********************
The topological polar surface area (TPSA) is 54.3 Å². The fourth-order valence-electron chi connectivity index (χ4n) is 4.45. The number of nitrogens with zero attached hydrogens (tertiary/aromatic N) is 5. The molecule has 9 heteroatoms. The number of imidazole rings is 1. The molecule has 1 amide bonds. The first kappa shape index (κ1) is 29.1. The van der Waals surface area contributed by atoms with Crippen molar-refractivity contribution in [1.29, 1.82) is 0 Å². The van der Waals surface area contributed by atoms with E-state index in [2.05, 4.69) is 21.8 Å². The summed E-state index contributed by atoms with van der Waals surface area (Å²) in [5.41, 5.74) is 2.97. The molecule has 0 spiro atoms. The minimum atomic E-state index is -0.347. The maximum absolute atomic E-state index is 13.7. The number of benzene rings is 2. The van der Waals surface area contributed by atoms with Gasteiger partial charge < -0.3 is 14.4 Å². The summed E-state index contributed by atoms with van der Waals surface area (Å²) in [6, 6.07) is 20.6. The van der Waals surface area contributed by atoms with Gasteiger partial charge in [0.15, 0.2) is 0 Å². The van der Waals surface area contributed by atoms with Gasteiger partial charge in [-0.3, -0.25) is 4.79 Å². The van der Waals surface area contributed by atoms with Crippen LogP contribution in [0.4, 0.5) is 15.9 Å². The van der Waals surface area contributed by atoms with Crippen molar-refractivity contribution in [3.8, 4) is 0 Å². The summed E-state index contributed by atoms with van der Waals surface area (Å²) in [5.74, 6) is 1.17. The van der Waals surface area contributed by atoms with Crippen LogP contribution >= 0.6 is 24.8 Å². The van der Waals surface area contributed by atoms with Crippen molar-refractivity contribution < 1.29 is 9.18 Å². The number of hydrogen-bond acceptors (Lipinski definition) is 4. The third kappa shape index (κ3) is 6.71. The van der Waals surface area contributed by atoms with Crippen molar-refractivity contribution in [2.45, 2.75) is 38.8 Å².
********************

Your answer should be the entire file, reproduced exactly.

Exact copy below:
The topological polar surface area (TPSA) is 54.3 Å². The fourth-order valence-electron chi connectivity index (χ4n) is 4.45. The number of nitrogens with zero attached hydrogens (tertiary/aromatic N) is 5. The molecule has 9 heteroatoms. The number of imidazole rings is 1. The molecule has 1 amide bonds. The first kappa shape index (κ1) is 29.1. The van der Waals surface area contributed by atoms with Crippen molar-refractivity contribution in [1.29, 1.82) is 0 Å². The van der Waals surface area contributed by atoms with E-state index in [2.05, 4.69) is 21.8 Å². The summed E-state index contributed by atoms with van der Waals surface area (Å²) in [5.41, 5.74) is 2.97. The molecule has 0 spiro atoms. The minimum atomic E-state index is -0.347. The maximum absolute atomic E-state index is 13.7. The number of benzene rings is 2. The van der Waals surface area contributed by atoms with Gasteiger partial charge < -0.3 is 14.4 Å². The summed E-state index contributed by atoms with van der Waals surface area (Å²) in [6, 6.07) is 20.6. The van der Waals surface area contributed by atoms with Gasteiger partial charge in [0.15, 0.2) is 0 Å². The van der Waals surface area contributed by atoms with Gasteiger partial charge in [-0.3, -0.25) is 4.79 Å². The van der Waals surface area contributed by atoms with Crippen LogP contribution in [0.4, 0.5) is 15.9 Å². The van der Waals surface area contributed by atoms with Crippen molar-refractivity contribution in [3.8, 4) is 0 Å². The summed E-state index contributed by atoms with van der Waals surface area (Å²) in [5.74, 6) is 1.17. The van der Waals surface area contributed by atoms with Crippen LogP contribution >= 0.6 is 24.8 Å². The van der Waals surface area contributed by atoms with Crippen molar-refractivity contribution < 1.29 is 9.18 Å². The number of hydrogen-bond acceptors (Lipinski definition) is 4. The third kappa shape index (κ3) is 6.71. The van der Waals surface area contributed by atoms with Crippen molar-refractivity contribution in [2.45, 2.75) is 38.8 Å².